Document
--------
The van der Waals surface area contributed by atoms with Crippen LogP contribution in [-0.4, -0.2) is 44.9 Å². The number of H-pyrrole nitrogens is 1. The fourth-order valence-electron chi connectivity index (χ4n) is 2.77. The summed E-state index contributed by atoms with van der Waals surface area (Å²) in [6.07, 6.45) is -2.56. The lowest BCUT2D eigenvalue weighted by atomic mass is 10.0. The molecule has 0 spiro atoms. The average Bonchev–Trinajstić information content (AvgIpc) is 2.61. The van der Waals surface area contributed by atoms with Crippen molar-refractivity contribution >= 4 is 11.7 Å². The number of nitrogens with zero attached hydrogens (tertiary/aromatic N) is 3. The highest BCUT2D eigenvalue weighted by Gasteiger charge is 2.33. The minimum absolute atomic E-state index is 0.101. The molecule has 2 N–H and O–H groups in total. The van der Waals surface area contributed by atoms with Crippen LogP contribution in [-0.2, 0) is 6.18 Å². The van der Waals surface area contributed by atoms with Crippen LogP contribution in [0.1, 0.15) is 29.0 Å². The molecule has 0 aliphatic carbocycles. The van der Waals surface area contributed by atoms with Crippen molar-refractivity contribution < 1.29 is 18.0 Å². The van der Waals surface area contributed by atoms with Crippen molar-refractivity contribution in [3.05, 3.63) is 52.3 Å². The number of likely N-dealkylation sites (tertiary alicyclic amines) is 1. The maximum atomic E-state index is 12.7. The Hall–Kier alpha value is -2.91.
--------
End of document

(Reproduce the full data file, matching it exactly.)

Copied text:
The van der Waals surface area contributed by atoms with Crippen LogP contribution in [-0.4, -0.2) is 44.9 Å². The number of H-pyrrole nitrogens is 1. The fourth-order valence-electron chi connectivity index (χ4n) is 2.77. The summed E-state index contributed by atoms with van der Waals surface area (Å²) in [6.07, 6.45) is -2.56. The lowest BCUT2D eigenvalue weighted by atomic mass is 10.0. The molecule has 0 spiro atoms. The average Bonchev–Trinajstić information content (AvgIpc) is 2.61. The van der Waals surface area contributed by atoms with Crippen molar-refractivity contribution >= 4 is 11.7 Å². The number of nitrogens with zero attached hydrogens (tertiary/aromatic N) is 3. The highest BCUT2D eigenvalue weighted by Gasteiger charge is 2.33. The minimum absolute atomic E-state index is 0.101. The molecule has 2 N–H and O–H groups in total. The van der Waals surface area contributed by atoms with Crippen LogP contribution in [-0.2, 0) is 6.18 Å². The van der Waals surface area contributed by atoms with Crippen LogP contribution in [0.1, 0.15) is 29.0 Å². The molecule has 0 aliphatic carbocycles. The van der Waals surface area contributed by atoms with Crippen molar-refractivity contribution < 1.29 is 18.0 Å². The van der Waals surface area contributed by atoms with Crippen molar-refractivity contribution in [3.05, 3.63) is 52.3 Å². The number of likely N-dealkylation sites (tertiary alicyclic amines) is 1. The maximum atomic E-state index is 12.7. The Hall–Kier alpha value is -2.91.